March 2019 – Denton County

Spring is in the air, and the warmer weather is promoting some odd critter congregations. I offer as a case in point this reedy waterway just slightly off the beaten path in residential Denton County.

I stopped by this small cattail-ringed lake one sunny afternoon in late March. The first oddity that caught my eye was this tiny island, just off shore, with every available square inch covered by either deep-green reptilian scales or thick brown fur–Red-eared Sliders and Nutria basking in the warm sun.

What manner of aberrancy is this?

Red-eared Sliders are perhaps the most common aquatic turtle in all of North Texas. In the metroplex, they can be found almost anywhere there is water. Ponds, lakes, creeks, rivers, marshes, drainage ditches… It doesn’t matter. If it has water, Red-eared Sliders can make it a home.

Red-eared Sliders. Wherever there is water

Nutria–also known as Coypu–are thought of as an invasive species, but make no mistake, they are here to stay. They thrive in waterways well stocked in cattail reeds. Nutria make their living gorging on the edible parts of this versatile plant. In a pond like this one their numbers can swell.

A small family group of Nutria

Gorging on cattail reeds and roots

Notice the Coypu’s sharp incisors. Perfect for cutting and stripping reeds
This pond is perfect habitat for Nutria
Taking a swim

All over the pond I found Nutria and sliders basking together. At times there might be some jostling, causing one or more of the parties involved to ditch into the water. But this state of events was only temporary. The odd congregations would always re-form in short order.

A young Nutria grooms himself while a pair of turtles looks on
Saying hello…
A third turtle joins the group
Another juvenile Nutria climbs out of the water

Other denizens of this pond include American Coots and Blue-winged Teal. These disparate species of waterfowl were foraging in the shallows as a group. They stayed together with much dedication as they patrolled the reed beds.

American Coots and Blue-winged Teals

Blue-wing Teal are most common in the metroplex during their seasonal migrations. Their numbers in our area increase significantly in the early fall and late spring.

Male and female Blue-winged Teal
Male (front) and female (rear)

Teal are examples of a family of waterfowl known as dabbling ducks. The name that refers to the way these bird feed. Dabblers feed from the water’s surface by tilting their head and upper body into the water. They eat whatever plant material or aquatic invertebrates they can reach without having to submerge.

American Coots are not ducks, despite their superficial similarities. These birds are members of the Rallidae family, closely related to rails and gallinules. They have many adaptations for aquatic living that resemble those of ducks, but if you look closely the differences are not hard to see. American Coots have beaks rather than bills, for instance.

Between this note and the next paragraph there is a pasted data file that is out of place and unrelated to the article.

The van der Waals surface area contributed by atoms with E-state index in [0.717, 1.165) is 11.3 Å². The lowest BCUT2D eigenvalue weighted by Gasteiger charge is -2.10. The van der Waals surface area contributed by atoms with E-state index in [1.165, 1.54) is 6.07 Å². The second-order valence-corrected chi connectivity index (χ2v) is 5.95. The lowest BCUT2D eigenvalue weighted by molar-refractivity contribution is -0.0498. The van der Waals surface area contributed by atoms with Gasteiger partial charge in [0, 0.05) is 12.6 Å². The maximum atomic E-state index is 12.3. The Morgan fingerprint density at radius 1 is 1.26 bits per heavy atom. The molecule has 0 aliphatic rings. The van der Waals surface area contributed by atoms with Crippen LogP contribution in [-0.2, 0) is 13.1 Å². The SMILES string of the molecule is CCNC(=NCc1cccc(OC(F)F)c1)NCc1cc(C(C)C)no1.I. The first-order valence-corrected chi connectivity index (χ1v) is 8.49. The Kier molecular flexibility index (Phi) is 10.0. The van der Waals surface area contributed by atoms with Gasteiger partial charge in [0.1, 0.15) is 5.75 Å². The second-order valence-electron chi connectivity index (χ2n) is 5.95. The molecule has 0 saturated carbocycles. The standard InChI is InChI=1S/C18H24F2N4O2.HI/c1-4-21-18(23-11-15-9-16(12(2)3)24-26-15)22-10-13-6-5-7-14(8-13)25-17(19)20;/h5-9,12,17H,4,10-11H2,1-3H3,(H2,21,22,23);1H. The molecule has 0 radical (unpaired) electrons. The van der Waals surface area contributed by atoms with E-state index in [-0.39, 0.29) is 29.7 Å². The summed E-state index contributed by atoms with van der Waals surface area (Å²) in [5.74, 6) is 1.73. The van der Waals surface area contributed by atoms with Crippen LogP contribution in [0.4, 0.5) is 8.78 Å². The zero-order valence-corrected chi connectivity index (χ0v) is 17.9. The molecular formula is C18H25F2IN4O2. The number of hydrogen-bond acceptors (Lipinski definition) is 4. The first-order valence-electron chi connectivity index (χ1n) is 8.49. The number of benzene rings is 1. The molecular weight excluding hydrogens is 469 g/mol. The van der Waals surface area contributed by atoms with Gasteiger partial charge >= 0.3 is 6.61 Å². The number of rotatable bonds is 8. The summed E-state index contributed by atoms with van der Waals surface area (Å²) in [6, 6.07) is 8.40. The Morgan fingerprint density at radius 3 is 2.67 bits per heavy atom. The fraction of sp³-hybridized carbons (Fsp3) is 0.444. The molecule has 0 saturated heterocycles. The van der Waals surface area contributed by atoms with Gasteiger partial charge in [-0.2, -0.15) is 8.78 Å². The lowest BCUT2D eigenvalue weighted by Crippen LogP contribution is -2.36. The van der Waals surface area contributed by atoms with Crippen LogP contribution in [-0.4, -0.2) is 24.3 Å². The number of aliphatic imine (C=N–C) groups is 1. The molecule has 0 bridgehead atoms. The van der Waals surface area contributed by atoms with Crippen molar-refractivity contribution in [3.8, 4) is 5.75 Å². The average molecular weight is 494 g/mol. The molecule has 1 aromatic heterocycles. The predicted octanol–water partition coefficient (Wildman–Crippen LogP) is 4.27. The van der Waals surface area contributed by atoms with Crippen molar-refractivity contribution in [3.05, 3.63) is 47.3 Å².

American Coots. Notice the unusual vividly red and yellow shield and callus on the coot in the background
An American Coot feeding on some kind of insect larva. The coot in the background is eating vegetation
Catching an insect

Perhaps the most striking difference between ducks and coots is the way their feet are adapted to the task of aquatic locomotion. Ducks, like the Blue Teal above, have webbed feet, with a thin sheet of tissue stretched between their toes. Perfect for padding through water.

American Coots also need to propel themselves through the water by paddling their feet, but instead of webbing, their toes are equipped with a series of lobes that can be spread out while swimming to better engage the water. Out of the water, the lobes fold back to better facilitate walking on dry land.

Coot feet (left), and duck feet (right)

A few other birds were present as well. A handsome Great Egret, complete with the vivid green lores of breeding season, patrolled the far corners of the marsh. And high above it all, perched on a transmission tower, was a large female Red-tailed Hawk. There was a lot going on down below to keep her attention focused.

A Great Egret kept an eye on things from a secluded corner of the pond…
…while a big Red-tailed Hawk watched from above.

Meanwhile, the coots and teals did their best to share the shallows with the pond’s many nutria. They even fed side by side with some of the younger Coypu. The juvenile Nutria were of no concern to the birds.

Ducks, coots, and Nutria
Feeding together
This odd congregation was quite large

But the big male Nutrias were in this pond were a different story. They were pretty worked up on this morning, and decidedly disagreeable. When these agitated rodents came swimming by, the ducks and coots did their best to move out of the way.

It’s best to keep a few reeds between you and the agitated rodents
Steering clear

I watched one big male Nutria–fueled by springtime hormones as he was— make his way around and around this small pond. He bounced the water fowl congregation more than once, and pursued every female nutria he encountered. But the girls were having none of it. They were not impressed. This Leisure Suit Larry was striking out big time.

Coming at you! Notice the bright orange teeth

His frustration was palpable. At rejection number: one-too-many, the poor guy red lined–he reached his limits, and it was these hapless Red-eared Sliders that paid the price.

The angry Nutria hauled himself out of the water like Godzilla emerging from the deep
The mood of this Nutria can be known from the expression on his face
Some of the turtles wisely retreat back into the water
The other two were frozen with uncertainty
The Great Egret and his turtle friend were dumbfounded by the whole turn of events

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